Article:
Rocks and roll – the Royal Ontario Museum

The Royal Ontario Museum - the Crystal

The Royal Ontario Museum - the "Crystal"

If you’re on holidy, then it’s pretty much obligatory to go to a museum, in my experience. Today I went with my sister Lucy and her toddler Chloe to the Royal Ontario Museum in downtown Toronto.

It’s an impressve-looking place, as you can see from the pic on the right. However, it does cost a bloody fortune to get in (22 dollars, and that was the special rate!), probably because they’re still paying for all the glass.

Keeping with the crystal theme, we headed to the minerals and gemstones gallery, figuring that it was full of shiny things that might divert the baby’s attention.  I’ve never been round a museum with a small child before, and it’s a wonderful experience, as they see if in a completely different way – i.e. with a microscopically short attention span.

There were some pretty cool rocks in there – here are a few:

Malachite and azurite - copper ore. I love this because it looks like the earth from space.

Malachite and azurite - copper ore. I love this because it looks like the earth from space.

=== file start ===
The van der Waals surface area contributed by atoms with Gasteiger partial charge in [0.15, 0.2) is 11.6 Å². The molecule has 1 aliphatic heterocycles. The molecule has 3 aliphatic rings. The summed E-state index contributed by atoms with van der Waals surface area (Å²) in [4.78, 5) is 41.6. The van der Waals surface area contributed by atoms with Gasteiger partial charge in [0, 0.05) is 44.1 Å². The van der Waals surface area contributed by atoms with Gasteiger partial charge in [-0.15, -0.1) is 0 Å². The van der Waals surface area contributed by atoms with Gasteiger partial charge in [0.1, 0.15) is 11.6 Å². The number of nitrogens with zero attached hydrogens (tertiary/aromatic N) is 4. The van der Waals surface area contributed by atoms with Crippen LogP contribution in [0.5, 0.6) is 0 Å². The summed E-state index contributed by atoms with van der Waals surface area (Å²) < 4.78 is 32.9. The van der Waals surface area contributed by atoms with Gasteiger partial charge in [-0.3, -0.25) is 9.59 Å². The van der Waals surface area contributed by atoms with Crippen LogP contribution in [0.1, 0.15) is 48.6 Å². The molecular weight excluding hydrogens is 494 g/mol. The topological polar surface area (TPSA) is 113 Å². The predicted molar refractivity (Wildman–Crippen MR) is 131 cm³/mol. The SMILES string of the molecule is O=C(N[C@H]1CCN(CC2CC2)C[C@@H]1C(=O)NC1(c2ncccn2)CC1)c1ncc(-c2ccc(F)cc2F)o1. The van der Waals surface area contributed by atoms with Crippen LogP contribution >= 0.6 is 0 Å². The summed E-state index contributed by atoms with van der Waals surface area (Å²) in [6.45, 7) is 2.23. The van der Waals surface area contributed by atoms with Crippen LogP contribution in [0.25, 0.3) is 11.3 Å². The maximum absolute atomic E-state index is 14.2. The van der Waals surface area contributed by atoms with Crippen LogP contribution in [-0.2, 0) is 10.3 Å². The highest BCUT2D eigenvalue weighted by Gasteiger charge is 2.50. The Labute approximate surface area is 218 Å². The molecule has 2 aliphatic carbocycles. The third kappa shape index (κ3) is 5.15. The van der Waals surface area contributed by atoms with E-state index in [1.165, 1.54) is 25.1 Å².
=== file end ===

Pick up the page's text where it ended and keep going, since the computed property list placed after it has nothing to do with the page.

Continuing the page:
Disco rocks! These fluoresce under UV light, like a little 90s rave at the back of the gallery

Disco rocks! The minerals in them fluoresce under UV light, like a little 90s rave at the back of the gallery

Desert roses - a naturally occurring formation of Barite

"Desert roses" - a naturally occurring formation of Barite

A sandstone gogotte. Naturally formed, unnaturally disturbing-looking.

A sandstone "gogotte". Naturally formed, unnaturally disturbing-looking.

We also went to the biodiversity gallery – best not to question the wisdom of hving an exhibition discussing how terrible it is that loads of species are going extinct, illustrated with stuffed examples of said endangered species.

Chloe wasn’t so into biodiversity (perhaps she will be a geologist rather than a biologist?), and was more interested in running up and down the place.  I liked the Bat Cave, filled with freakishly realistic bats, strobe lighting and spooky noises.

They also had a punk fish. Ain’t nature wonderful 🙂

A crested oarfish. Not to be eaten with chips.

A crested oarfish. Not to be eaten with chips.

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3 responses to “Rocks and roll – the Royal Ontario Museum

  1. liking the punk fish, but maybe liking the cute thing with the big ears in the background more

  2. There were some pretty cute furry things with big eyes and ears – you’d have loved it 🙂

  3. Neat =), I love the ROM. Would be neat for the naked scientists to do a show from there… not as cool as if you came down to mexico, but still.

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